With data, it seems, comes power. It doesn’t matter how good the data is, all that matters is that it can be used pejoratively. Politicians can hold organisations to account through the use of data. Managers in organisations can hold their employees to account through the use of data. And those of us that are being held to account, are either told we are failing or made to feel like we are. I think a colleague of mine would call this ‘institutional violence’. How accurate the data is, or what it tells you, or more to the point doesn’t, is irrelevant, it is the power that is derived from the data that matters. The underlying issues and problems that have a significant contribution to the so called ‘poor performance’ are obscured by manipulation of data and facts. How else would managers hold you to account without that data? And whilst you may point to so many other factors that contribute to the data, it is after all just seen as an excuse. Such is the power of the data that if you are not performing badly, you still feel like you are.
The above account is predominantly about policing because that is my background. I was fortunate that I became far more informed about NPM and the unintended consequences of the performance culture and over reliance on data due to my academic endeavours in the latter part of my policing career. Academia it seemed to me, had seen through this nonsense and academics were writing about it. But it seems, somewhat disappointingly, that the very same managerialist ideals and practices pervade academia. You really would have thought they’d know better.
As a twenty-first century cis woman, I cannot directly identify with the people detailed below. However, I feel it important to mark LGBT+ History Month, recognising that so much history has been lost. This is detrimental to society’s understanding and hides the contribution that so many individuals have made to British and indeed, world history. What follows was the basis of a lecture I first delivered in the module CRI1006 True Crimes and Other Fictions but its roots are little longer
Some years ago I bought a very dear friend tickets for us to go and see a play in London (after almost a year of lockdowns, it seems very strange to write about the theatre).. I’d read a review of the play in The Guardian and both the production and the setting sounded very interesting. As a fan of Oscar Wilde’s writing, particularly The Ballad of Reading Gaol and De Profundis (both particularly suited to criminological tastes) and a long held fascination with Polari, the play sounded appealing. Nothing particularly unusual on the surface, but the experience, the play and the actors we watched that evening, were extraordinary. The play is entitled Fanny and Stella: The SHOCKING True Story and the theatre, Above the Stag in Vauxhall, London. Self-described as The UK’s LGBTQIA+ theatre, Above the Stag is often described as an intimate setting. Little did we know how intimate the setting would be. It’s a beautiful, tiny space, where the actors are close enough to just reach out and touch. All of the action (and the singing) happen right before your eyes. Believe me, with songs like Sodomy on the Strand and Where Has My Fanny Gone there is plenty to enjoy. If you ever get the opportunity to go to this theatre, for this play, or any other, grab the opportunity.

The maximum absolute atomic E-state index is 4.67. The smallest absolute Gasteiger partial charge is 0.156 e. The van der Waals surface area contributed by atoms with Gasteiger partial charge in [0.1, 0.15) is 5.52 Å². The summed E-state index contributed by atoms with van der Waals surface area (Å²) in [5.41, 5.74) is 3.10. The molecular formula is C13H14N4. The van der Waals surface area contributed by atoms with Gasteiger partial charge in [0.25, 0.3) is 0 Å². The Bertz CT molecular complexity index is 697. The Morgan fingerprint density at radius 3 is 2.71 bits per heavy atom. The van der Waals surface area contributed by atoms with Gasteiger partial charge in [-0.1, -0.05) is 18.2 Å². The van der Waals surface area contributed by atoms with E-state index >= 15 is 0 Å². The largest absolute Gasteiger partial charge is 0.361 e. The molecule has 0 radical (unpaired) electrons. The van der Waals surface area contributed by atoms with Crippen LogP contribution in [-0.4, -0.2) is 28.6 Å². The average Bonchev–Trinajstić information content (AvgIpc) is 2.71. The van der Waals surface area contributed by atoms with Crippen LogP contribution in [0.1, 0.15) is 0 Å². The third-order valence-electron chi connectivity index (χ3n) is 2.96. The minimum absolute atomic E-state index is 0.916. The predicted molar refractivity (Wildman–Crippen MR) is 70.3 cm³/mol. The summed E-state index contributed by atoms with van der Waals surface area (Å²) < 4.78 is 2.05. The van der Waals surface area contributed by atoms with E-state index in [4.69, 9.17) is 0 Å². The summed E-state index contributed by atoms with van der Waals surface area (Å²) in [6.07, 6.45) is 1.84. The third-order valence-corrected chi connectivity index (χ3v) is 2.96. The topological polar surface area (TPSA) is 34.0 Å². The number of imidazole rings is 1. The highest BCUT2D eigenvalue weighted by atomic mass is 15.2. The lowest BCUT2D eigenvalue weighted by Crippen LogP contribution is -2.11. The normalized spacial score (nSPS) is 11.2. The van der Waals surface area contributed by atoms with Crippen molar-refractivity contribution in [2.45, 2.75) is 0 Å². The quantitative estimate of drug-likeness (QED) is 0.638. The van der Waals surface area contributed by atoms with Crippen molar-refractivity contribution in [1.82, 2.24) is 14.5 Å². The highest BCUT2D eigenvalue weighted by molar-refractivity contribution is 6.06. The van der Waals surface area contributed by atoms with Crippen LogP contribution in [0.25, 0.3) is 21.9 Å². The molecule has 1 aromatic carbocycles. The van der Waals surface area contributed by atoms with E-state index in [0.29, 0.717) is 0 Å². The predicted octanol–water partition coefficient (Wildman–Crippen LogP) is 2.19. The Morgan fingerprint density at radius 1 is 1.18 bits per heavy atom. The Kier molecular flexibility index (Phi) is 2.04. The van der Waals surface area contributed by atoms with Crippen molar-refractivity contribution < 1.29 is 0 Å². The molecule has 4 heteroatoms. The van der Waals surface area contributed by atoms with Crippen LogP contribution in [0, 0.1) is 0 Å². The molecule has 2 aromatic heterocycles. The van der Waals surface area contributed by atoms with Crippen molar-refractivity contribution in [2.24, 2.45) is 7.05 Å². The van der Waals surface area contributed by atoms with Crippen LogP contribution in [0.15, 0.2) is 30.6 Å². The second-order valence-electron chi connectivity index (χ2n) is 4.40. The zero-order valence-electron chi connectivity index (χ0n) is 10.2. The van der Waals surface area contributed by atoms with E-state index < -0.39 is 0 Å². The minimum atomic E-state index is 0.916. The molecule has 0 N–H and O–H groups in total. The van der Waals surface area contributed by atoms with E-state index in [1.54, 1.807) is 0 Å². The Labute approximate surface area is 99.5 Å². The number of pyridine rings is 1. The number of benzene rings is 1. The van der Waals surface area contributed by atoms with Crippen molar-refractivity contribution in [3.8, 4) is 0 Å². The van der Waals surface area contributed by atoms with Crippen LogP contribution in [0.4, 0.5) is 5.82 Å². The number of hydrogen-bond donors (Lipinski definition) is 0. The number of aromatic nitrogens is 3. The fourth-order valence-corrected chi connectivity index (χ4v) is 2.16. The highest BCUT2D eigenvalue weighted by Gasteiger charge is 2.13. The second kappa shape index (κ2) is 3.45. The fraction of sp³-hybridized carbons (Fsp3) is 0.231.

So who were Fanny and Stella? Christened Frederick Park (1848-1881) and Ernest Boulton (1848-1901), their early lives are largely undocumented beyond the very basics. Park’s father was a judge, Boulton, the son of a stockbroker. As perhaps was usual for the time, both sons followed their respective fathers into similar trades, Park training as an articled clerk, Boulton, working as a trainee bank clerk. In addition, both were employed to act within music halls and theatres. So far nothing extraordinary….
But on the 29 April 1870 as Fanny and Stella left the Strand Theatre they were accosted by undercover police officers;
‘“I’m a police officer from Bow Street […] and I have every reason to believe that you are men in female attire and you will have to come to Bow Street with me now”’(no reference, cited in McKenna, 2013: 7)
Upon arrest, both Fanny and Stella told the police officers that they were men and at the police station they provided their full names and addresses. They were then stripped naked, making it obvious to the onlooking officers that both Fanny and Stella were (physically typical) males. By now, the police had all the evidence they needed to support the claims made at the point of arrest. However, they were not satisfied and proceeded to submit the men to a physically violent examination designed to identify if the men had engaged in anal sex. This was in order to charge both Fanny and Stella with the offence of buggery (also known as sodomy). The charges when they came, were as follows: